claim for 107.25 hours for a total of $25,500 in fees is unreasonable.”
The record shows that the trial court properly considered the amount of the
recovery as a relevant, but not conclusive factor. Unchallenged finding of fact 3
provides, “Plaintiff Brawley has failed to
support her claim of 107.25 hours [because she] provide[ed] a total number of hours
that she and others spent on the case, but fail[ed] to give an explanation for how those
hours were spent. This is insufficient to support the number of hours claimed.”
Brawley’s fee request documented the total number of hours worked by each member
of her attorney’s office, without explaining how those hours were spent. And she
provided no documentation on “the type of work performed, and the category of
attorney who performed the work (i.e., senior partner, associate, etc.)”15 Mahler, 135
Wn.2d at 434 (quoting Bowers v. Transamerica Title Ins. Co., 100 Wn.2d 581, 597, 675
P.2d 193 (1983)).
Although this documentation need not be exhaustive or in minute detail, it must
inform the court’s discretionary award of fees. The record here shows no time records
or segregation of the time spent and costs expended on the wage claim from the
“If attorney fees are recoverable for only some of a party’s claims, the award
must properly reflect a segregation of the time spent on issues for which fees are
authorized from time spent on other issues.” This is true, even if the claims
overlap or are interrelated. An exception exists, however, if “no reasonable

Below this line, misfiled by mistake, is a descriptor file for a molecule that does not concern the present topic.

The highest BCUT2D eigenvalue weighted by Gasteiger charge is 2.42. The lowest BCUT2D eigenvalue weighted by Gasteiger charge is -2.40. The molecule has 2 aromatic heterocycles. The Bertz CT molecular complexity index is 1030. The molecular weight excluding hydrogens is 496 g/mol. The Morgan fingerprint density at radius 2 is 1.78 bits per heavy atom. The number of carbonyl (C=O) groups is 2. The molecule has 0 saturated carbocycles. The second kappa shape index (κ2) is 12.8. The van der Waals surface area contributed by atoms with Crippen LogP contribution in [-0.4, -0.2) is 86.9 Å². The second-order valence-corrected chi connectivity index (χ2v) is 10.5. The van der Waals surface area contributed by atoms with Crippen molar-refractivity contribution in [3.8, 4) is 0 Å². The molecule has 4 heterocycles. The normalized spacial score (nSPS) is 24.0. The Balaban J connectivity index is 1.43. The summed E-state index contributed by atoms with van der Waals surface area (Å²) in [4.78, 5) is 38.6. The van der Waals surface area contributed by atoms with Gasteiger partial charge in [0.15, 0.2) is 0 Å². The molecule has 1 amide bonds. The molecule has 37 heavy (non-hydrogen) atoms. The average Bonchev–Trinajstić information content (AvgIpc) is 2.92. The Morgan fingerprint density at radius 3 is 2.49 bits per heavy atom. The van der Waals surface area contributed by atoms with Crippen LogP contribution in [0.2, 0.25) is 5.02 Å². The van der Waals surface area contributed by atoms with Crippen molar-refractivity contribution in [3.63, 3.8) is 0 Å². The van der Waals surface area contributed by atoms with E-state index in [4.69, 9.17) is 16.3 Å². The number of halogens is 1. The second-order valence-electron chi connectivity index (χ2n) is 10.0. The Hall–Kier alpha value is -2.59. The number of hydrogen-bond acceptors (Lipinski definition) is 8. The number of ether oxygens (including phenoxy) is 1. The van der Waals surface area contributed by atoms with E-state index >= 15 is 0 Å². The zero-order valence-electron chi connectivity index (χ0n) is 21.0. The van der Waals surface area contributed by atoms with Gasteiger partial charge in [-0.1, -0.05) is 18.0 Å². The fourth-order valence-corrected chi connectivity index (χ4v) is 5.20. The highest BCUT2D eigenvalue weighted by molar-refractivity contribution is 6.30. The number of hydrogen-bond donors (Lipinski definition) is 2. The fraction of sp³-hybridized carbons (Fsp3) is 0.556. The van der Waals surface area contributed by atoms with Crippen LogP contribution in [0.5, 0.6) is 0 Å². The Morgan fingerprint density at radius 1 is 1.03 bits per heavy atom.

segregation . . . can be made.” The burden of segregating, like the burden of
showing reasonableness over all, rests on the one claiming such fees.
Loeffelholz v. C.L.E.A.N., 119 Wn. App. 665, 690, 82 P.3d 1199 (2004) (footnotes
omitted) (internal quotation marks omitted) (quoting Mayer v. City of Seattle, 102 Wn.
App. 66, 79-80, 10 P.3d 408 (2000) and Travis v. Wash. Horse Breeders Ass’n, 111
Brawley’s request does differentiate between attorney and nonattorney hours
and shows time for two different attorneys at different hourly rates.
Wn.2d 396, 411, 759 P.2d 418 (1988)). We conclude the court’s reduced fee award to
Brawley was proper.
Attorney Fees on Appeal
Both parties request attorney fees on appeal. Brawley requests fees premised
on RCW 49.48.030 and 49.52.070. Those sections apply to wage claims. Because on
appeal Brawley prevailed on no wage claim, statutory fees are unwarranted.
Since the parents prevailed on their RCW 4.24.51016 defense, they are entitled
to fees related to this issue incurred on appeal. RAP 18.1.
Sealed Medical Records
Finally, the parents “request an order from this Court striking the improper
designation of the child’s medical records as part of the appeal record and sanctions
against Brawley for improperly designating these records.” Resp’t’s Br. at 2-3. The
trial court ordered these records sealed below. Because those records remain sealed
in the appellate court under GR 1.5, we deny the parents’ request to strike and for
Based on the reasons discussed above, we affirm the trial court’s summary
judgment dismissal of Brawley’s defamation allegations premised on statements to
police and CPS. As to the statements to family members, health care providers, and
school personnel, we reverse and remand for proceedings consistent with this opinion.
This section provides, “A person prevailing upon the defense provided for in
this section is entitled to recover expenses and reasonable attorneys' fees incurred in
establishing the defense . . . .”
And we affirm the trial court’s fee award to Brawley and grant the parents’ fee request
on appeal. RAP 18.1.